The warning in Shakespeare’s Hamlet “neither a borrower nor a lender be” was aimed at keeping money and friendship at arm’s distance.
But once you eliminate close friends from the equation, borrowing can be a powerful tool.
The real questions are how do you know when borrowing is the right thing to do; and how do you keep the cost associated with it as low as possible?
Let’s face it. We’ve heard so much about people burdened by too much debt and offers of debt consolidation loans that we sometimes lose sight of the positive side of debt. The fact of the matter is that there is a right time and a wrong time to incur debt and right and wrong reasons.
My advice – the right time to incur debt is when the cost of it is not overbearing and it will allow you to invest in a business or business idea or purchase real estate which is likely to appreciate in value and enhance your lifestyle.
Structured and used properly, debt can be a powerful tool. Almost no business in the world has grown, improved and increased its market share without borrowing.
Debt is the foundation of expansion, but the key is understanding good and bad debt practices and the full cost of borrowing.
Just like anything else – there is a right and wrong way to handle debt.
Borrowing to develop a business idea or improve your lifestyle can be a positive tool when applied to investment growth or a dangerous burden when used to consume unnecessary items.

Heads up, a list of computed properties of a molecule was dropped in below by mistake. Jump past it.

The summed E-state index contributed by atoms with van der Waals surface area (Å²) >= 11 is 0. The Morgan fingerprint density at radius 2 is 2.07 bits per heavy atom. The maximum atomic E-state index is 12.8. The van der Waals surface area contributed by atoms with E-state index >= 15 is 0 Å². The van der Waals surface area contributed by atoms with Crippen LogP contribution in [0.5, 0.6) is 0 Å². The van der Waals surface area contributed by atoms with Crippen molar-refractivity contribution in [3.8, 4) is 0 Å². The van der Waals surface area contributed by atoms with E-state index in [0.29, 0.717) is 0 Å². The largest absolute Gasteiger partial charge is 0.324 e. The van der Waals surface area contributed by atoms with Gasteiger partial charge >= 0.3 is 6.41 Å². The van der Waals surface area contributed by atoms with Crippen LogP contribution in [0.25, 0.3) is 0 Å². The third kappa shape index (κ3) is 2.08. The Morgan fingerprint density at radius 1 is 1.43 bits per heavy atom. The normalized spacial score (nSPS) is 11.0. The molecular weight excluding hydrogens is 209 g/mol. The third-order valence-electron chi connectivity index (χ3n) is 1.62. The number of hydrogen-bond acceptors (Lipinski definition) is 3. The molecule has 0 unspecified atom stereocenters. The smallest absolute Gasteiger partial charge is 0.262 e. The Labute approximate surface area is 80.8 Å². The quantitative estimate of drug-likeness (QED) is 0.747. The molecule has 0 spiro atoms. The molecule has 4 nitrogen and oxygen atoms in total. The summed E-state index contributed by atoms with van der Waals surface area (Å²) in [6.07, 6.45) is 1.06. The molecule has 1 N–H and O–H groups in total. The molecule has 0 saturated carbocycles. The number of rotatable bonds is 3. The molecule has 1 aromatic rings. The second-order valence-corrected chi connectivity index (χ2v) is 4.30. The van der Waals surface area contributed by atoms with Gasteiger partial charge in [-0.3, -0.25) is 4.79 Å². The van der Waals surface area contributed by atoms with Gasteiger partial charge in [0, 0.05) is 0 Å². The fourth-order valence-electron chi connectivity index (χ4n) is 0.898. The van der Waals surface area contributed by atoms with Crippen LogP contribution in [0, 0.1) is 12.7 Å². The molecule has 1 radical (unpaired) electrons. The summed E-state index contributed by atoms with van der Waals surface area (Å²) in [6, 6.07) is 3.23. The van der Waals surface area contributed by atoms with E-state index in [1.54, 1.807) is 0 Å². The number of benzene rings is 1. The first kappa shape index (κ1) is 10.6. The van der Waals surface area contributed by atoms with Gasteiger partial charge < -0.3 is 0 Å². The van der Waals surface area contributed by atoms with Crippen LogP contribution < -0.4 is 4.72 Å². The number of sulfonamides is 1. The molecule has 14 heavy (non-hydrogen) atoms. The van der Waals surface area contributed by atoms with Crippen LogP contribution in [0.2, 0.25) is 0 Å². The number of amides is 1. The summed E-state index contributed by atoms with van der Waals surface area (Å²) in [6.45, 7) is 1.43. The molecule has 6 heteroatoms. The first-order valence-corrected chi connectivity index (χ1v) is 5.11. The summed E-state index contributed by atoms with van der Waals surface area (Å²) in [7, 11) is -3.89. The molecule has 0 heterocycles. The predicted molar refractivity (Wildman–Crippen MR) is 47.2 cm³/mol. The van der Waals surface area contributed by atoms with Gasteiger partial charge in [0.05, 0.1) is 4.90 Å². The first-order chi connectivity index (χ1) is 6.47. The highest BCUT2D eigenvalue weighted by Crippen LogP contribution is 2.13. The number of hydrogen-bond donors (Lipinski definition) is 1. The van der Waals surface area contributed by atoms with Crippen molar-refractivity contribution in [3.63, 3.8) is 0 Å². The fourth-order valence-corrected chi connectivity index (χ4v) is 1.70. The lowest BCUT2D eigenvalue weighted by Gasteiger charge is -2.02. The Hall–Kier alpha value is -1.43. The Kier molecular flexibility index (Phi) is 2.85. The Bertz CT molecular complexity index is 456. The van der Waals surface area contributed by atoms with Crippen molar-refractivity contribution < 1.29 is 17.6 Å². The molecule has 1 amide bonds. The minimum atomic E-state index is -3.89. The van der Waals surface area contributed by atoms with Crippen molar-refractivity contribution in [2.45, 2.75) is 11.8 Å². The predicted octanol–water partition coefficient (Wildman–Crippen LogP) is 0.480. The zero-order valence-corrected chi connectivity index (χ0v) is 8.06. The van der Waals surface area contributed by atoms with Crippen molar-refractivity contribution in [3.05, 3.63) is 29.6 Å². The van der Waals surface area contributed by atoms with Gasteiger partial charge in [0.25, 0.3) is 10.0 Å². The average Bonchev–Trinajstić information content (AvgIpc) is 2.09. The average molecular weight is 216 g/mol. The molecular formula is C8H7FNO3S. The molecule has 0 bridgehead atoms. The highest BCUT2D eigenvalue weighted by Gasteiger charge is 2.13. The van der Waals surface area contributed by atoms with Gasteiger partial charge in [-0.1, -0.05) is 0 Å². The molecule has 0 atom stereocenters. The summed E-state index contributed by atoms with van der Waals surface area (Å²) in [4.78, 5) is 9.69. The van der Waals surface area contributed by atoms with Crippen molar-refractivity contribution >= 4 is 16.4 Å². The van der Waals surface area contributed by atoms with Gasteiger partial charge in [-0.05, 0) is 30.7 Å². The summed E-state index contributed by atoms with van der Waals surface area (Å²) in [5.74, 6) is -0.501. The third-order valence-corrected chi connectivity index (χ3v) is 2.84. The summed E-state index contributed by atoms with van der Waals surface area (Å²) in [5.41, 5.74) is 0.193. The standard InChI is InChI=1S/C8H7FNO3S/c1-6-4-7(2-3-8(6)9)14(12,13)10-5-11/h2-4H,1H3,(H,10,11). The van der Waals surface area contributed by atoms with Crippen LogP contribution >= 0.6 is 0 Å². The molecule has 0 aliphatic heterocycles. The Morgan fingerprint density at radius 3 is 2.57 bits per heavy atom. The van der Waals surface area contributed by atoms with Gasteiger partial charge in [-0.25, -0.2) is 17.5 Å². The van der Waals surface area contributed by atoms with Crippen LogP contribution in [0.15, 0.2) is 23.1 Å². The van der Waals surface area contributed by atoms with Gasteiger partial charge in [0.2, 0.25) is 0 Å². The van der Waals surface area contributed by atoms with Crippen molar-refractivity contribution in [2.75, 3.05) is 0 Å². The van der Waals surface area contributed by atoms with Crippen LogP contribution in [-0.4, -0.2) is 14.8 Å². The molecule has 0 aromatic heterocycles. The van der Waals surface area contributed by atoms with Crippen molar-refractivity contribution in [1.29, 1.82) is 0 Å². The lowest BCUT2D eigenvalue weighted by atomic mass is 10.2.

Remember there are costs associated with debt, the primary one being interest over a long period. The total cost of a 20-year mortgage can be twice the initial amount borrowed so you will want to shave off as much of that interest as possible.
A proven method of lowering the cost of debt is to make extra principal payments toward the loan balance. This requires discipline and budgeting, but over the life of the loan making extra payments on the principal can save you lots of money.
Within the first 5 years of a loan, every payment is primarily interest. So make sure the loan terms you negotiate allow for monthly or at least quarterly principal payments without any penalties from the lender.
Also when negotiating your loan, make sure there is no pre-payment penalty. Go to the principal and save costs.
Businessman, investor and real estate veteran Mario Carey shares thoughts on the economy, lifestyle, environment and The Bahamas of the future in this series.